Making of Medicine Man

JOHN McTiernan is in Wyoming, talking via telephone to journalists in Kuala Lumpur about the shooting of Medicine Man, his most recent film. The 40-year-old director is describing the conditions his crew and cast worked under in the rainforests of Catemaco, Mexico. Leading man Sean Connery, he recalls, was disturbed by the heat and the isolation. "Personally, I enjoyed it. It's not very often that one gets time outside and still make a living out of it. The last time I did that was when I was 12 years old and mowing lawns," he jokes. Of course, McTiernan had more valid reasons for helming this project, hailed as "one of the first international green movies". Having earned a reputation as an action-oriented director after his consecutive success with Predator, Die Hard and The Hunt For Red October, he felt the desire to try something "different" and "lighter". So, he found himself in the jungles orchestrating a romance between his leading actors instead of choreographing action shots. McTiernan denies consciously carving a niche for himself as an action man. In fact, he claims to be doing the opposite even though he admits there is likely to always be "some aspect of action" in his films. "I am trying to make each movie a bit different, not out of consideration for what the audience thinks or what niche I fit into so much as wanting to keep myself interested and challenged so my work can progress. "I usually get involved for a simple reason like "would I like to go and see the movie or not?'. I don't like to see movies I've already seen. I don't want to work on a movie that I've already seen. "I'm trying to stay out of niches that other people carve for me," he states firmly. Medicine Man is set in a South American rainforest. The romantic comedy charts the efforts of two bickering scientists, played by Connery and Lorraine Bracco (who eventually fall in love) who race against time to reproduce a cure for cancer which the former has discovered just as development is creeping into the jungle. The film, which boasts exciting scenes shot among the rainforest canopy, hints strongly at the toll deforestation will take on jungle inhabitants and more far-reaching, on mankind. "The message in the movie was very important to me. Very much so," McTiernan reveals. Later, commenting on what he claims to be a misleading article by a major American movie magazine, McTiernan says it was unfortunate that it chose to do an expose on the troubles during production rather than pay attention to the issues which the movie may have raised. "It wasn't like the movie was going to make $125 million and people were going to walk away with Academy Awards from it. The one thing it might have done was to make a number of million people in the world more aware of a problem we all have to face eventually, or pay the consequences for." Nevertheless, McTiernan is uncomplaining about his work on the film and lists Connery's "remarkable" performance as one of the elements he's happiest with, particularly since the Scottish actor had "never really sort of done a romantic comedy part". This native of New York, who wrote his first screenplay Nomads (which he directed in 1986) while he was writing and directing television commercials, made Predator in 1987. This was followed by Die Hard a year later, and The Hunt For Red October in 1990. Described as "very involved in finding locations" by production designer John Reinhart, McTiernan spent three months scouting areas in Guatemala, Honduras, Venezuela and Malaysia, but settled for Mexico. Among his reasons was Mexico's proximity to his home base, California. "Obviously, the ideal was to go right into the Amazon but most of the areas had huge health difficulties and we took caution from the experience of a couple of film companies that worked there just before us." Fifty-seven Brazillian Indians were hired to play the Poca Nu tribe which Connery's Dr Campbell lived with during his research. Taking the advice of John Boorman who wrote about the filming of Emerald Forest in the Brazillian rainforest, McTiernan chose to use tribal Indians who had moved to the cities over those who were still living in the jungles. "The point (of the book) was, if you take a movie company out to a group of tribal Indians, they will be forever changed by the experience of meeting a movie crew. It is, after all, only a movie and there are some moral limits." Although he speaks freely about the production, McTiernan is more reserved when asked about his future projects. "I don't want to be coy about them, but I started a project called Robin Hood about four years ago... "I've just learnt my lesson and don't talk about my projects until I've already started it and nobody else can get there first." Later, when asked if he preferred the experience of making Medicine Man over his action films, the director hinted that he was writing a script for 1993 and that his next two projects were likely to be an action film and an art piece, respectively. "I live in Wyoming and there's a piece like I'd like to shoot up here, kind of like the old Wild West." Another inkling of things to come: McTiernan says he is talking with Arnold Schwarzenegger, the star of Predator, and Bruce Wilis (Die Hard) about separate projects. (Medicine Man opens over the Golden Communcations cinema circuit on Thursday.)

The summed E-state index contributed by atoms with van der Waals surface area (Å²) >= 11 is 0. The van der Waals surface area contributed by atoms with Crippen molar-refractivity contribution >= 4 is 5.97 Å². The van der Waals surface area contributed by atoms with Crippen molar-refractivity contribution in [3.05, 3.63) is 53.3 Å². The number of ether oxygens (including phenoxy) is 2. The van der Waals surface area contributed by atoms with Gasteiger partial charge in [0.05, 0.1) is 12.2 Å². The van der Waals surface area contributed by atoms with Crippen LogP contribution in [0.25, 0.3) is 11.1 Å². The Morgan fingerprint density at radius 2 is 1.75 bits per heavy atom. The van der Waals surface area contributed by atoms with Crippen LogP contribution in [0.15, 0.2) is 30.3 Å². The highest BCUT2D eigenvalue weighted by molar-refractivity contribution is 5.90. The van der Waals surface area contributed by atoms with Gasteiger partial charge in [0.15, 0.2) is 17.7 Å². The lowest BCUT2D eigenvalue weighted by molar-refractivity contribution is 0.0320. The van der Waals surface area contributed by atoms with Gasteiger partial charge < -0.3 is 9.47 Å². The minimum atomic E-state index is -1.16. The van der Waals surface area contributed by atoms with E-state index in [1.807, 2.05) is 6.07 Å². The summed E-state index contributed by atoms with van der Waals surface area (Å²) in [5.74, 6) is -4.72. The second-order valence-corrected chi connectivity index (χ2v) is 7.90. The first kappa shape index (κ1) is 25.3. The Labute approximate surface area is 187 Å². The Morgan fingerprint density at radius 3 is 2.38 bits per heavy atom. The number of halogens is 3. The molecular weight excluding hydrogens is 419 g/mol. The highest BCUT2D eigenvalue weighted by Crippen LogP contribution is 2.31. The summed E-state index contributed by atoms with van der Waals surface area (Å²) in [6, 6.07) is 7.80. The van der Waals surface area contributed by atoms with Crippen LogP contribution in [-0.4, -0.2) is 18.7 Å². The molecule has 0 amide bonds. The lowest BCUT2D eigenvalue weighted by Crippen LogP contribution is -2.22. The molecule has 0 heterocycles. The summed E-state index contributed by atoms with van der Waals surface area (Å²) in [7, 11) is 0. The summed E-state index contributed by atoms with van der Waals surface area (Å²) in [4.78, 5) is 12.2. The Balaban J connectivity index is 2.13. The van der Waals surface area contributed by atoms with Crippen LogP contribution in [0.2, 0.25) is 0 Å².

Author(s): By Elaine Lim
Copyright: NSTP
Published on: 28 April 1992
Publication: New Straits Times
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